Classroom connection

Teachers tour local businesses, learn about area careers

Shomo-Madsen Insurance President Bobby Shomo, right, leads a teacher externship tour of downtown Marshalltown Friday. The teachers learned about the damage done to businesses by the 2018 tornado and about the recovery process.

Summer break is winding down for thousands of area students, and several dozen teachers spent the week exploring local businesses to make connections with students when they come back to the classroom.

The teacher externship program, hosted by Marshalltown Schools, exposed more than 50 teachers to area career opportunities.

“We had four days of the externship, and we had six different experiences,” said Marshalltown Schools curriculum and professional development leader Dee Burt.

On Tuesday, the group toured advanced manufacturing facilities at Emerson, Marshalltown Company, Stover Controls and others.

The teachers then explored the local agriculture industry on Wednesday, touring Blood Dairy Farm near State Center and a Pioneer dealership, as well as the local JBS plant.

Kay Iverson, second from right, of Iowa River Hospice discusses the care patients and families receive at the facility.

One of the main themes for Thursday was health services, and the teachers toured the Iowa Veterans Home, Iowa River Hospice, UnityPoint Health — Marshalltown Medical Park and Marshalltown Community College simulation labs.

Another group took a closer look at local computer science and information technology needs Thursday. Marshalltown Company and RACOM Corp. opened their doors to give the teachers a window into the careers they have available.

The externship program wrapped up Friday with Shomo-Madsen Insurance President Bobby Shomo leading tours around the tornado-impacted downtown area. Meanwhile, a second group toured the Marshall County Courthouse, still actively under repair. Shomo had to speak up over the sound of a sandblaster echoing through Main Street that morning.

Alliant Energy also provided a tour of its training and generation areas.

“I think one of the biggest things I got out of it was learning more about the companies that are here in Marshalltown and just the different opportunities that are available to our students in the area,” said Miller Middle School teacher Shawna Hutchison. “I think a lot of times when they think of Marshalltown, they think of just the factories.”

For example, Hutchison said she was not aware of Marshalltown Company prior to the externship. She also learned about the importance of tech jobs in the nursing industry.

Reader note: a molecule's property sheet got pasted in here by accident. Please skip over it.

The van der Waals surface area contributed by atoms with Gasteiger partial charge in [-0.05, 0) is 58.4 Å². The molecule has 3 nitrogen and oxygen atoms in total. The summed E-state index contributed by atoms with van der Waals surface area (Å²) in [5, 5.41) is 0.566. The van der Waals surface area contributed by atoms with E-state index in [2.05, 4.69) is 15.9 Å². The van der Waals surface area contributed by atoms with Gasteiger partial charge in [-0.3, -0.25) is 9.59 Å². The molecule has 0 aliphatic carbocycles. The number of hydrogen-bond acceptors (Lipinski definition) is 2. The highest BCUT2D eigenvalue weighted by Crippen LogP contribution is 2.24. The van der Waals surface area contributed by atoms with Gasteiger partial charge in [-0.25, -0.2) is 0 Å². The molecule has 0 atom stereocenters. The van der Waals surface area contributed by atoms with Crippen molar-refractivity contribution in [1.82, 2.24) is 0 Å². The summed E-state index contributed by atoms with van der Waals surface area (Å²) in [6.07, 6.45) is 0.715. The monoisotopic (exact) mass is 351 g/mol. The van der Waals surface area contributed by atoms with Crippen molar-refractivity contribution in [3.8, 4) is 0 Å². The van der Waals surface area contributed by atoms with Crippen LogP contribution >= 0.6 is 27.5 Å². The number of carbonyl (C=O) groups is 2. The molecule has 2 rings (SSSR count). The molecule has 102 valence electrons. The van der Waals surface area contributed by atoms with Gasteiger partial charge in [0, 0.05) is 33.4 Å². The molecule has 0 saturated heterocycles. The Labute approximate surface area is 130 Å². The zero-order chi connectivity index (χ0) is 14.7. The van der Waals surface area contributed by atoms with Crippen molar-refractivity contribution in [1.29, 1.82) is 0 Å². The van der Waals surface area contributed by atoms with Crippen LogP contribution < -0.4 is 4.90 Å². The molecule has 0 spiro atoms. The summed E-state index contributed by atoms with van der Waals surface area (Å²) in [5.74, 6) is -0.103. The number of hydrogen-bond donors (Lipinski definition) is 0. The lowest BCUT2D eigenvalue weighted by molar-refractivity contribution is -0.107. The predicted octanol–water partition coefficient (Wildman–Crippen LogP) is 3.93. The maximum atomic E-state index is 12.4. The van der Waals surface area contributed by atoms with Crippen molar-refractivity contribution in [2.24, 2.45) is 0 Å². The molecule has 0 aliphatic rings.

Marshalltown Schools teachers were not the only ones learning more about area business and industry. There were also teachers from BCLUW and South Tama County school districts watching, exploring and learning.

“I’m from southwest Iowa, so I honestly learned a lot about what jobs are around, what businesses are around,” said South Tama County High School science teacher Miranda Moen. “When my students talk about these businesses, now I’ll actually know what they’re talking about.”

Roberta Vanderah, also a science teacher, said it was a good experience for her to come down from BCLUW High School to learn more about local career opportunities.

“I also really want to get a STEM Best program going, so I went on this to get some network connections with people, to see what’s out there,” she said.

Connections in the classroom

One of the major purposes of holding the externship program a second year was to strengthen the partnerships between students and local employers.

“I got a lot of ideas for ways to take that science information and apply it to jobs in the area that these kids know about or might be thinking about going into,” Moen said.

Specifically, she said she learned about 3D printing careers and is excited to connect that with concepts in her science classes.

“In a world where we’re certain to start running out of resources or starting to get more limited, I think that’s awesome,” Moen said.

Hutchison said the agriculture day opened her eyes to many opportunities in the Marshalltown area.

Burt said the teachers were able to learn a lot this week, but their students will reap the most benefit from the experiences. She said the program is meant to support the district’s Bobcat Ready initiative, which seeks to prepare students for life after high school.

“We’re wanting them to think about life beyond high school and what career-specific learning experiences they need to be successful outside of high school,” she said. “We will continue to help build a culture of college and career readiness in our students.”

Along with the connections teachers bring to classrooms, Marshalltown students participate in job shadows, business tours and other activities to strengthen their connection with community businesses and industry.